Food Labelling Information
(Nutrition)
Nutrition labelling will be required on ALL pre-packed food from 13th December 2016
Loose food – ice cream cones, unwrapped cakes, fruit and vegetables, food made up to order
like sandwiches, takeaway meals etc. are NOT required to carry nutrition information.
Exemptions
‘Small’ businesses who sell their products in small quantities direct to the consumer or to local
retailers for supply to the public are exempt from nutrition labelling.
Locally means within 30 miles of the county boundary of the county in which the product is
produced.
We are awaiting confirmation from DoH on exactly what ‘small’ means but one man bands, WI
type cake manufacturers and micro businesses will definitely be caught by the exemption.
The following products do NOT need nutrition labelling in any circumstances:
Food supplements
Natural mineral water
Unprocessed products (fruit and vegetables, raw meat etc.)
Food where the largest surface area of the package is less than 25cm2
Herbs, spices, salt, coffee, tea, vinegar, and chewing gum
Alcoholic drinks over 1.2% ABV
Mandatory information
Where nutrition labelling is required it MUST be given per 100g/100ml and the information must
be in letters at least 1.2mm in height (Arial 8)
Mandatory nutrition information MUST be in the following format and order
Typical values
per 100g
Energy
Fat
- Of which saturates
Carbohydrate
- Of which sugars
Protein
Salt
kj/kcal
g
g
g
g
g
g
The information must be in a table format unless space does not permit
If you wish you MAY provide values per portion in addition to per 100g.
If you do so you MUST state the size of a portion and how many portions there are in the pack.
How do I calculate my nutrition information?
Nutrition information can be derived from
- analysis of food (commercial laboratories can provide this service – charges will vary)
- published data (such as Mc Cance and Widdowson is available via this link
http://tna.europarchive.org/20110116113217/http://www.food.gov.uk/multimedia/spreads
heets/cofids.xls)
-
calculation from ingredients (there are commercial software packages available that will
enable you to calculate nutrition information from your recipe)
Optional Information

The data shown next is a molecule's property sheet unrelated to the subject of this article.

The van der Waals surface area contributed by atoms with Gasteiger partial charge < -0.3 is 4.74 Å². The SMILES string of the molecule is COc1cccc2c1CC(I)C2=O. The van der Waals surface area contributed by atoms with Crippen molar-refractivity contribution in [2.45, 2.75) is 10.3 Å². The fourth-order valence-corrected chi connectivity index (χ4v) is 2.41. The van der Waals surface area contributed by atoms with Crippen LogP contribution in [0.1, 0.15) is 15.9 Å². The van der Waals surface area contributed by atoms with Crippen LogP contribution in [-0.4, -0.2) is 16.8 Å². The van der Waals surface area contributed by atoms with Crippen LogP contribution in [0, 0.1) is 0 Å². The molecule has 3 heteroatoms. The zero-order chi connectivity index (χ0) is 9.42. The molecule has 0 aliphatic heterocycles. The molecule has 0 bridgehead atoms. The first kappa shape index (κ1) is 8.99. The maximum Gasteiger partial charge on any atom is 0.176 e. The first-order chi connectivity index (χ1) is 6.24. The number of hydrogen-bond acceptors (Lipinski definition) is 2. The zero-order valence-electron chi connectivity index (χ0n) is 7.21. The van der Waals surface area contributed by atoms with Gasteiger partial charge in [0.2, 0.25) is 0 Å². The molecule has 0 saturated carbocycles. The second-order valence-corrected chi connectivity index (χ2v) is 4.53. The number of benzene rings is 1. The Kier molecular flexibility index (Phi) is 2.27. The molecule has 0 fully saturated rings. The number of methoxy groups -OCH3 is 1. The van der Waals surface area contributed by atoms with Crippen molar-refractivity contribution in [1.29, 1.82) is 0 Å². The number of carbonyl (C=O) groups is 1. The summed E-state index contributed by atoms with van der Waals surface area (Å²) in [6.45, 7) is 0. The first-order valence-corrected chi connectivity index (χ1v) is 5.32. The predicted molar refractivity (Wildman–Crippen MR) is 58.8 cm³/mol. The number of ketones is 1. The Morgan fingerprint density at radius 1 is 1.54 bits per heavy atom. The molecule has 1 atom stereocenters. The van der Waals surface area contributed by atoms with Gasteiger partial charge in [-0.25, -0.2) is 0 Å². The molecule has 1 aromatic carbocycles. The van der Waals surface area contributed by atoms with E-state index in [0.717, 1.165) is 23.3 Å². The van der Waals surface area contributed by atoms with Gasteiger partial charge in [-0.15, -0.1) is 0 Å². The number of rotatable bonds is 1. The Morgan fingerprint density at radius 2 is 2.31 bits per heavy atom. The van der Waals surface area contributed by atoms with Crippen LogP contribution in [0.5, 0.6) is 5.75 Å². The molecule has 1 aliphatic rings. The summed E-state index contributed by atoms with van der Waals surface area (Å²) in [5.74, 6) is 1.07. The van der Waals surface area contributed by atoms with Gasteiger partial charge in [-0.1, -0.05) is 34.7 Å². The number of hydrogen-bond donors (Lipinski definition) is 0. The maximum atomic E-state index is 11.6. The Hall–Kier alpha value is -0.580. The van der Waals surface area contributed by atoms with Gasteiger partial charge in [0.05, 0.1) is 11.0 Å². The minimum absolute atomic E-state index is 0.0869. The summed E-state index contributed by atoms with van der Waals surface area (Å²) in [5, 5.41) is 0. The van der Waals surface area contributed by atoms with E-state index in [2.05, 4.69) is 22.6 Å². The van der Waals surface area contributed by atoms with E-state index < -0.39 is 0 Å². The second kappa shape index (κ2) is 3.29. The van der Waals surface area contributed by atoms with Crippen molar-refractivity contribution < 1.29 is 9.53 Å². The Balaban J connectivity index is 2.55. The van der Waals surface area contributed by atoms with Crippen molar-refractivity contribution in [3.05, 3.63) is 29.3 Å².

You MAY provide additional information for the following nutrients
Mono unsaturates
Poly unsaturates
Polyols
Starch
Fibre
‘Named’ vitamins and minerals present in ‘significant amounts’
‘Significant amount’ for vitamins and minerals means 15% of that nutrient’s Reference Intake (RI)
per 100g for food or 7.5% of the RI per 100ml for drinks.
If the package contains a single portion that pack must give 15% RI of that vitamin or mineral.
The ‘named’ vitamins and minerals and their RIs can be found here
Vitamin A (µg
800 Chloride (mg)
Vitamin D (µg)
5 Calcium (mg)
Vitamin E (mg)
12 Phosphorus (mg)
Vitamin K (µg)
75 Magnesium (mg)
Vitamin C (mg)
80 Iron (mg)
Thiamin (mg)
1.1 Zinc (mg)
Riboflavin (mg)
1.4 Copper (mg)
Niacin (mg)
16 Manganese (mg)
Vitamin B6 (mg)
1.4 Fluoride (mg)
Folic Acid (µg)
200 Selenium (µg)
Vitamin B12 (µg)
2.5 Chromium (µg)
Biotin (µg)
50 Molybdenum (µg)
Pantothenic Acid (mg)
6 Iodine (µg)
Potassium (mg)
2000
800
800
700
375
14
10
1
2
3.5
55
40
50
150
IF you include declarations of vitamins or minerals in your nutrition table you MUST also include
the % RI
The Reference Intakes (RIs) for energy and other nutrients are here:
Energy
8400 kj/2000 kcal
Total fat
70g
Saturates
20g
Carbohydrates
260g
Sugars
90g
Protein
50g
Salt
6g
If you wish you MAY include information about the % reference intake (RI)’ in your nutrition table.
If you do so you MUST also state ‘Reference intake of an average adult (8400kj, 200kcal)’
directly below the table.
If you wish to include any of the additional nutrients in your nutrition table they must appear at the
correct position as shown below in red. You may include as many or as few as you wish.
Typical values
Energy
Fat –
Of which saturates
of which Mono unsaturates
of which Polyunsaturates
Carbohydrate
Of which sugars
of which Polyols
of which Starch
Fibre
Protein
Salt
Named Vitamins
Named Minerals
per 100g
kj/kcal
g
g
% RI
g
g
g
g
No other nutrients may appear IN the nutrition table but they may be shown below the
mandatory information
So if you wish to state that your product contains omega 3 this may be given below the nutrient
table but not in it.
Additional rules apply to front of pack labelling where additional declarations of the energy
content are permitted, use of ‘traffic light’ labelling (which is voluntary) and labelling of foods
specifically aimed at children.
Detailed guidance can be found here
https://www.gov.uk/government/uploads/system/uploads/attachment_data/file/207842/2013-0619_Nutrition_Technical_Guidance.pdf
Health and Nutrition Claims
If you want to make any health or nutrition claims linking the consumption of your product with
health
eg claiming that an ingredient or nutrient has a positive effect on health such as
‘Iron contributes to the reduction of tiredness’ or ‘
Vitamin C helps maintain the normal function of the immune system’
you must make sure that the claim has been approved by the European Food Safety Authority
and that you comply with EU Nutrition and Health Claims Regulations.
You may only use approved claims that appear in the EU list. You can find the list here:
ec.europa.eu/nuhclaims/
Statements such as ‘low fat’, ‘reduced salt’, ‘high protein’ etc. have specific defined meanings
and cannot be used unless the food satisfies those meanings
e.g. ‘low fat’ means the food must contain less than 3g/100g of fat etc.
You can find detailed information on these regulations here
https://www.gov.uk/government/uploads/system/uploads/attachment_data/file/204320/Nutrition_a
nd_health_claims_guidance_November_2011.pdf
Reviewed BAF June 16